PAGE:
The main advantage of a pilum was the method of joining the metal part to the wooden one. The iron elements were attached by ramming a spike or a tube which cracked in case of a hit, in order to prevent the enemy from re-using a pilum. What is more, when the long shank of a javelin hit a shield or another target, it was easily bent or broken, what restricted the enemy's ability to move or even made him abandon his shield completely. The pyramid shape of a blade, which was sometimes additionally equipped with burrs, made pilum very hard to come off after hitting a target. In order to throw a pilum correctly, 20-30 m distance was enough, thanks to the additional ballast being applied. It was made of cast bronze or lead and remarkably expanded the range and the depth of penetration. The smaller pilum was up to 2 m long and not heavier than 1.5 kg. It made the range a bit bigger and for this reason, it was first to be thrown by a legionary during a battle.
Pugio, was included in an offensive armament of every legionary and it was used in a close combat. It was a kind of a handy short dagger with a small, but relatively wide blade, which was about 25 cm long and 5 cm wide. Its shape was similar to a shorter so-called Spanish sword, what points out to its most probably roots. Pugio reached the Italian land at the end of the 3rd century BC, but it was not until the end of the 2nd century that it became an element of the basic weaponry. Thanks to its incredibly solid construction based on the wide and massive blade, enriched with the longitudinal reinforcement, it was most probably used not only to finish the defeated enemy off, but also to block the blows after losing a shield or a sword.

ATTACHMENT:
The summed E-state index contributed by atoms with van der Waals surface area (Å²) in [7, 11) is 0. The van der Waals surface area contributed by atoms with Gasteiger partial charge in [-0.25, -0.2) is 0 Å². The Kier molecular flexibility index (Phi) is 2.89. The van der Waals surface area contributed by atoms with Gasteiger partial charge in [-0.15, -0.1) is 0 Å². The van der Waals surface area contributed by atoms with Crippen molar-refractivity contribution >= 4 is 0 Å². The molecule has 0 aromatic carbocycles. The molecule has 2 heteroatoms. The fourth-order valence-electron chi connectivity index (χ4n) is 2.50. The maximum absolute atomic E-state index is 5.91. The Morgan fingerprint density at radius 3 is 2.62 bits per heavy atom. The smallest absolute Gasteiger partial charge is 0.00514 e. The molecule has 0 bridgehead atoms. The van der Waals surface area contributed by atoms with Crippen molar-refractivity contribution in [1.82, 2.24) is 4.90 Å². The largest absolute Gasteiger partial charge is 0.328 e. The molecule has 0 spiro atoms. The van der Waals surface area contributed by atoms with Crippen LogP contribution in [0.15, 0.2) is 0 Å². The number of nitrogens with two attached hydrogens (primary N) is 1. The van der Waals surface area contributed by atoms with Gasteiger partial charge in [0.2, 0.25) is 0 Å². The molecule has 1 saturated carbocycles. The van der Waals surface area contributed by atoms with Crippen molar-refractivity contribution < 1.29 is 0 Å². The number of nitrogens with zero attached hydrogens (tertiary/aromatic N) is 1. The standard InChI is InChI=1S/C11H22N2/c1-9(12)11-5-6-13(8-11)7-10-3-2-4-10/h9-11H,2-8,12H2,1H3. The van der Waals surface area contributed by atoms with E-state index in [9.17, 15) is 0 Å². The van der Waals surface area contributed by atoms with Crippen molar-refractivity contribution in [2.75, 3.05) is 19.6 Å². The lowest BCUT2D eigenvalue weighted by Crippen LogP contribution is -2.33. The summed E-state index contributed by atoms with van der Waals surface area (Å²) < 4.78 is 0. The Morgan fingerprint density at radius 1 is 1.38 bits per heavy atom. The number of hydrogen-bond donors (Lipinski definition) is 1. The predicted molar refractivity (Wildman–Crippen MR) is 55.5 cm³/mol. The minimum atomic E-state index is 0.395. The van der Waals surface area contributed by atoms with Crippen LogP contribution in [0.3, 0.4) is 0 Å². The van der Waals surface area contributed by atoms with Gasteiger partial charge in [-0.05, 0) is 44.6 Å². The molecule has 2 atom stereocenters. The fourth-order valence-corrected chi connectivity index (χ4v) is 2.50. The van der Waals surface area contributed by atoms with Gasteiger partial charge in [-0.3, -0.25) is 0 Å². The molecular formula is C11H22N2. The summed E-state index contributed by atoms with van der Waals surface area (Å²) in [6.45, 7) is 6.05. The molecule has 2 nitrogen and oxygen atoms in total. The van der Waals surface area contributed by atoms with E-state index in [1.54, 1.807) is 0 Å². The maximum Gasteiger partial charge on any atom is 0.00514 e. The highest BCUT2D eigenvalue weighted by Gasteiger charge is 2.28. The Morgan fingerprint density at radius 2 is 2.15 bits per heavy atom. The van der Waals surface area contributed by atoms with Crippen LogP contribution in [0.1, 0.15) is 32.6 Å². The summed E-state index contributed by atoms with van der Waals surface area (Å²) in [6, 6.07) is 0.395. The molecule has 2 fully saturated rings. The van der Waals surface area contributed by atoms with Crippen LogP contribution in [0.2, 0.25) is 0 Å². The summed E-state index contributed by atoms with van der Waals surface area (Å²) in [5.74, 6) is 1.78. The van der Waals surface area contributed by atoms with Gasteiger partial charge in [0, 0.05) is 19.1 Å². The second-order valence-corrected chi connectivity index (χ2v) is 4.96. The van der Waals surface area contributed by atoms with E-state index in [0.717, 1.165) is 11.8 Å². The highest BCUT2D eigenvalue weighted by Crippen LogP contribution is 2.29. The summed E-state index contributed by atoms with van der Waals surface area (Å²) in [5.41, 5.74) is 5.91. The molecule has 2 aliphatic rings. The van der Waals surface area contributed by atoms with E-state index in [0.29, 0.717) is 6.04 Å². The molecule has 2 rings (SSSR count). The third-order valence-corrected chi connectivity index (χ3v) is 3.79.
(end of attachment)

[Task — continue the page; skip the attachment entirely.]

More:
It was usually carried in an iron or bronze sheath, which was often highly decorated. At the imperial times, the way the ornaments of a hilt and a sheath were made, constituted a soldier's tag. It was always put at the left side, first at the one of the belts crossing on hips, and after the 1st century AD – on a single belt enhanced with a so-called apron. When it comes to the officers, they carried a pugio on special sword belts.
This kind of dagger is often mistaken with a parazonium. It should be distinguished from the other similar weapons though, such as lingula and clunaculum. However, nowadays the differences between them are not easy to notice and precise.